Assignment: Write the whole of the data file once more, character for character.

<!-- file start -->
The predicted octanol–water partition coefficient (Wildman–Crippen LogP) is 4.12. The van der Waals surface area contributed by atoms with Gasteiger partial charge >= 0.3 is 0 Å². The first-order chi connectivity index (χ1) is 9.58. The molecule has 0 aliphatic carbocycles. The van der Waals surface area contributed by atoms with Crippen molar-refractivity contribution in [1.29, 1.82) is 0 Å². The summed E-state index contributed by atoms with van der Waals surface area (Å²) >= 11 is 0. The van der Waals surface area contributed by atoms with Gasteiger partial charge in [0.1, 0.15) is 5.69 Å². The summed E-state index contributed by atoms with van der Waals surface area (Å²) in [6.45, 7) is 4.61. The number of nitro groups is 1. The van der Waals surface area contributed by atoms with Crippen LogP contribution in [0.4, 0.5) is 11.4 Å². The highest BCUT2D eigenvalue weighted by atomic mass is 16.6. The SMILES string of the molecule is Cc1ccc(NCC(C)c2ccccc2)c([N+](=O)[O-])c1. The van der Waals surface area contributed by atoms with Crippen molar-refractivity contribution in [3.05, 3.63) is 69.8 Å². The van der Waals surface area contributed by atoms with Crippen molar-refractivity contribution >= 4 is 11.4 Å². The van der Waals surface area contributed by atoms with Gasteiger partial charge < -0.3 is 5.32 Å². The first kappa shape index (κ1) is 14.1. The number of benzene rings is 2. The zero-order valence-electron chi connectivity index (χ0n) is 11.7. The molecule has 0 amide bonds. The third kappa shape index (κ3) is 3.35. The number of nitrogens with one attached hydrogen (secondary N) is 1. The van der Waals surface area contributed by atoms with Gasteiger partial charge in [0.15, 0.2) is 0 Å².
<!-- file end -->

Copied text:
The predicted octanol–water partition coefficient (Wildman–Crippen LogP) is 4.12. The van der Waals surface area contributed by atoms with Gasteiger partial charge >= 0.3 is 0 Å². The first-order chi connectivity index (χ1) is 9.58. The molecule has 0 aliphatic carbocycles. The van der Waals surface area contributed by atoms with Crippen molar-refractivity contribution in [1.29, 1.82) is 0 Å². The summed E-state index contributed by atoms with van der Waals surface area (Å²) >= 11 is 0. The van der Waals surface area contributed by atoms with Gasteiger partial charge in [0.1, 0.15) is 5.69 Å². The summed E-state index contributed by atoms with van der Waals surface area (Å²) in [6.45, 7) is 4.61. The number of nitro groups is 1. The van der Waals surface area contributed by atoms with Crippen LogP contribution in [0.4, 0.5) is 11.4 Å². The highest BCUT2D eigenvalue weighted by atomic mass is 16.6. The SMILES string of the molecule is Cc1ccc(NCC(C)c2ccccc2)c([N+](=O)[O-])c1. The van der Waals surface area contributed by atoms with Crippen molar-refractivity contribution in [3.05, 3.63) is 69.8 Å². The van der Waals surface area contributed by atoms with Crippen molar-refractivity contribution >= 4 is 11.4 Å². The van der Waals surface area contributed by atoms with Gasteiger partial charge < -0.3 is 5.32 Å². The first kappa shape index (κ1) is 14.1. The number of benzene rings is 2. The zero-order valence-electron chi connectivity index (χ0n) is 11.7. The molecule has 0 amide bonds. The third kappa shape index (κ3) is 3.35. The number of nitrogens with one attached hydrogen (secondary N) is 1. The van der Waals surface area contributed by atoms with Gasteiger partial charge in [0.15, 0.2) is 0 Å².